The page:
Seattle Mind Camp 5: Sustainable Work/Life Patterns

Posted by bryanzug - 2008/11/21

Kendall Guillemette and I are gonna get a discussion session together at Seattle Mind Camp tomorrow on sustainable work/life patterns. We’re calling it “Seattle Mind Camp 5: Sustainable Work/Life Patterns (…is Calacanis a Saint? Something Else?)”.

See flier below. Some seeds for the discussion —

  • How do you structure your work?
  • Is banking on a buyout like saying, “I’m gonna play in the NBA?”
  • What’re your successes?
  • Your epic fails?

Also cool — we plan to use an iPhone audio meter to insta-poll the crowd on what we should talk about (if it’s a decent size).

Special shout out to all those who need a refresher on “All Your Base Are Belong to Us”.

Seattle Mind Camp 5: Sustainable Work/Life Patterns



Rives at TED: It is not a question of if you can, it’s do ya?

Posted by bryanzug - 2007/03/21

The TED conference videos are some of the most amazing pieces of free learning I have ever seen. While working out last week I was going through the que of them on my iPod when I came across this 4 minute piece by spoken word artist Rives — a riff on “If I Ran the Internet”.

Amazing — I watched it over and over again for 40 minutes on the eliptical.

As some of you know, I aspire to geek spoken word, and this, I think is the pinnacle of that admittedly narrow genre. Choice quotes —

  • “It is not a question of if you can, it’s do ya?”
  • “We can make ‘you’ve got hallelujah’ the national anthem of the cyberspace every lucky time you log on.”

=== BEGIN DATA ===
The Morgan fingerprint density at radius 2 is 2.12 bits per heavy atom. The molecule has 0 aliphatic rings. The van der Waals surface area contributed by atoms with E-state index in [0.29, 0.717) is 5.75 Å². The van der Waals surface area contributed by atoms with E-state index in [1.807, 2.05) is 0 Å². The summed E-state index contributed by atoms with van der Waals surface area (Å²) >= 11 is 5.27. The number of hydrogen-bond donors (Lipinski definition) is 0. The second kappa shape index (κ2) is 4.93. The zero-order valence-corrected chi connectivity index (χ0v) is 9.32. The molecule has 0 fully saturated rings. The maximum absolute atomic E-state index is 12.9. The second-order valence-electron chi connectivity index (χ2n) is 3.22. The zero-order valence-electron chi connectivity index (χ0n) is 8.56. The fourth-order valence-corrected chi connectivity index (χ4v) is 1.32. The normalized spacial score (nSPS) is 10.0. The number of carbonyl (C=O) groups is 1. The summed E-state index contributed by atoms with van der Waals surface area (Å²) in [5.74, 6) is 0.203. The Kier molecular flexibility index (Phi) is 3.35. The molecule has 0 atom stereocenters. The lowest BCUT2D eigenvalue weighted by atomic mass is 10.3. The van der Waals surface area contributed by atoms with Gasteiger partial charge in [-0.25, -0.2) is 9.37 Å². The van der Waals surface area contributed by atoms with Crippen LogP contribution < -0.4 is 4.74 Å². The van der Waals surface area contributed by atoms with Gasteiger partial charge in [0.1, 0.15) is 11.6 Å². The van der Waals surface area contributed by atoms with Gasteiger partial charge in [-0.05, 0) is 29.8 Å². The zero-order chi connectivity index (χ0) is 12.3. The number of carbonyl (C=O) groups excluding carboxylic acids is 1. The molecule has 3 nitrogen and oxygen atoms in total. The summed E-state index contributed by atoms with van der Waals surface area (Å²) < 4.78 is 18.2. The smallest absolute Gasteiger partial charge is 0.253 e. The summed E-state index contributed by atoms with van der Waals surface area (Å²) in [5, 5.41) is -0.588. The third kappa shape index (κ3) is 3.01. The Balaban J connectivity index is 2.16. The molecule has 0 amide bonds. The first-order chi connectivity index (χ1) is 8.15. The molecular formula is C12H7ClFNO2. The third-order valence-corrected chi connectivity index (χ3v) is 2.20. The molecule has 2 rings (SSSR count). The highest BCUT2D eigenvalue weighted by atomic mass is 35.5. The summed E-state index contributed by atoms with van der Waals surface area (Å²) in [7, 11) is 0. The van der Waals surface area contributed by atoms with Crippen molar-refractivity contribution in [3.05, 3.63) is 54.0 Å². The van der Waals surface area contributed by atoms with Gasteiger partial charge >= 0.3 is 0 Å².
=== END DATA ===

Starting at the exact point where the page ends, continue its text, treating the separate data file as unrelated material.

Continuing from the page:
Here it is from YouTube —



Creating Passionate Users: Face-to-Face Trumps Twitter, Blogs, Podcasts, Video…

Posted by bryanzug - 2007/03/16

God bless Kathy Sierra.

Over the last few months I’ve found myself trying to explain the deepening (and real community) aspects of meatspace interactions that my wife Jen and I have been drawn into as a result of participating in online community.

Ruthie's Shoes at Northern Voice 2007

Usually we are trying to explain to business colleagues or friends or family or members of our church that, yes, indeed — online community is a part of real community and not the equivalent of social cheese-whiz that some describe it to be.

But, yeah — as I’m working to explain it I often see eyes begin to glaze over — and I can tell that folks are either not buying it or I’m not communicating very well.

Which leaves me — searching for ways to compellingly relate how online community has become real community for us — looking for the stories and patterns that engage both the emotion and the intellect.

Enter Kathy Sierra.

This morning I read her post from yesterday describing her keynote at SXSW. The post is called Face-to-Face Trumps Twitter, Blogs, Podcasts, Video… and is full of great passages on how all this social web software drives a deeper desire for face-to-face community.

My favorite quote —

…all our globally-connecting-social-networking tools are making face-to-face more, not less desirable. Thanks to the tools y’all are building, we now have more far-flung friends–including people we’ve never met f2f–than ever before. We now have more people we want to connect with in the human world, often after years of electronic-only contact.

Nice insight — sticking that pattern in my bag of tricks — something tells me the “online community isn’t real community, is it?” questions aren’t gonna stop anytime soon — this stuff is continuing to disrupt everything.

Did I mention that my mom who just got her first computer for Christmas is now IM’ing all the time — the world really is getting flat.



Gratitude as the driving force behind Google

Posted by bryanzug - 2006/09/28

Here is a cool quote about what drives Google engineers —

The thing that drives the right behavior at Google, more than anything else, more than all the other things combined, is gratitude.